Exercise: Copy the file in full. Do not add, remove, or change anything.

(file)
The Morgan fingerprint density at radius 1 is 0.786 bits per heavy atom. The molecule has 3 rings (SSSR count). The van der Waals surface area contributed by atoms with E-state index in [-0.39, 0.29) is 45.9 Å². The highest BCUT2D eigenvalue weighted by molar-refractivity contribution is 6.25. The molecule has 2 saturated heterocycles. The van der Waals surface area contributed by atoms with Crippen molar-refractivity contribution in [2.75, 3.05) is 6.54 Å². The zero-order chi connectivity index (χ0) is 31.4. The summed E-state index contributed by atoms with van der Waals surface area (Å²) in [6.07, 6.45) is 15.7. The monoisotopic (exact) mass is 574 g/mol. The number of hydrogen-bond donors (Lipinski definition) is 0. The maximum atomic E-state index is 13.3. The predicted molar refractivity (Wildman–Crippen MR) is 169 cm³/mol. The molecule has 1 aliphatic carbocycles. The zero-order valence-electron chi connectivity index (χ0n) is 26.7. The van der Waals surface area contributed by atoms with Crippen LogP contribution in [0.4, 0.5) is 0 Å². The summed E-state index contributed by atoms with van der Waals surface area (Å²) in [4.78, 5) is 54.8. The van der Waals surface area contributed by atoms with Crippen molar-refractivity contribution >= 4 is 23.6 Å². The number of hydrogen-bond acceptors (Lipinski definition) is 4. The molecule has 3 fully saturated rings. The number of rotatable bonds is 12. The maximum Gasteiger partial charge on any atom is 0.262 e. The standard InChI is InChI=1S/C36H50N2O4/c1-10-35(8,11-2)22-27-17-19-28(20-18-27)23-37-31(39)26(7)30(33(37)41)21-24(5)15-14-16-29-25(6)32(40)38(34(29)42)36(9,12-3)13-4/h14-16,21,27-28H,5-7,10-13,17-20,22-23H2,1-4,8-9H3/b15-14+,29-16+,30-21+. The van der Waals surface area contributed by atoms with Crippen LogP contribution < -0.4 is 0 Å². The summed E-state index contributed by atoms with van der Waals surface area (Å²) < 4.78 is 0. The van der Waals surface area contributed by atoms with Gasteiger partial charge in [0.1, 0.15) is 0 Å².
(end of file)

The Morgan fingerprint density at radius 1 is 0.786 bits per heavy atom. The molecule has 3 rings (SSSR count). The van der Waals surface area contributed by atoms with E-state index in [-0.39, 0.29) is 45.9 Å². The highest BCUT2D eigenvalue weighted by molar-refractivity contribution is 6.25. The molecule has 2 saturated heterocycles. The van der Waals surface area contributed by atoms with Crippen molar-refractivity contribution in [2.75, 3.05) is 6.54 Å². The zero-order chi connectivity index (χ0) is 31.4. The summed E-state index contributed by atoms with van der Waals surface area (Å²) in [6.07, 6.45) is 15.7. The monoisotopic (exact) mass is 574 g/mol. The number of hydrogen-bond donors (Lipinski definition) is 0. The maximum atomic E-state index is 13.3. The predicted molar refractivity (Wildman–Crippen MR) is 169 cm³/mol. The molecule has 1 aliphatic carbocycles. The zero-order valence-electron chi connectivity index (χ0n) is 26.7. The van der Waals surface area contributed by atoms with Crippen LogP contribution in [0.4, 0.5) is 0 Å². The summed E-state index contributed by atoms with van der Waals surface area (Å²) in [4.78, 5) is 54.8. The van der Waals surface area contributed by atoms with Crippen molar-refractivity contribution >= 4 is 23.6 Å². The number of hydrogen-bond acceptors (Lipinski definition) is 4. The molecule has 3 fully saturated rings. The number of rotatable bonds is 12. The maximum Gasteiger partial charge on any atom is 0.262 e. The standard InChI is InChI=1S/C36H50N2O4/c1-10-35(8,11-2)22-27-17-19-28(20-18-27)23-37-31(39)26(7)30(33(37)41)21-24(5)15-14-16-29-25(6)32(40)38(34(29)42)36(9,12-3)13-4/h14-16,21,27-28H,5-7,10-13,17-20,22-23H2,1-4,8-9H3/b15-14+,29-16+,30-21+. The van der Waals surface area contributed by atoms with Crippen LogP contribution < -0.4 is 0 Å². The summed E-state index contributed by atoms with van der Waals surface area (Å²) < 4.78 is 0. The van der Waals surface area contributed by atoms with Gasteiger partial charge in [0.1, 0.15) is 0 Å².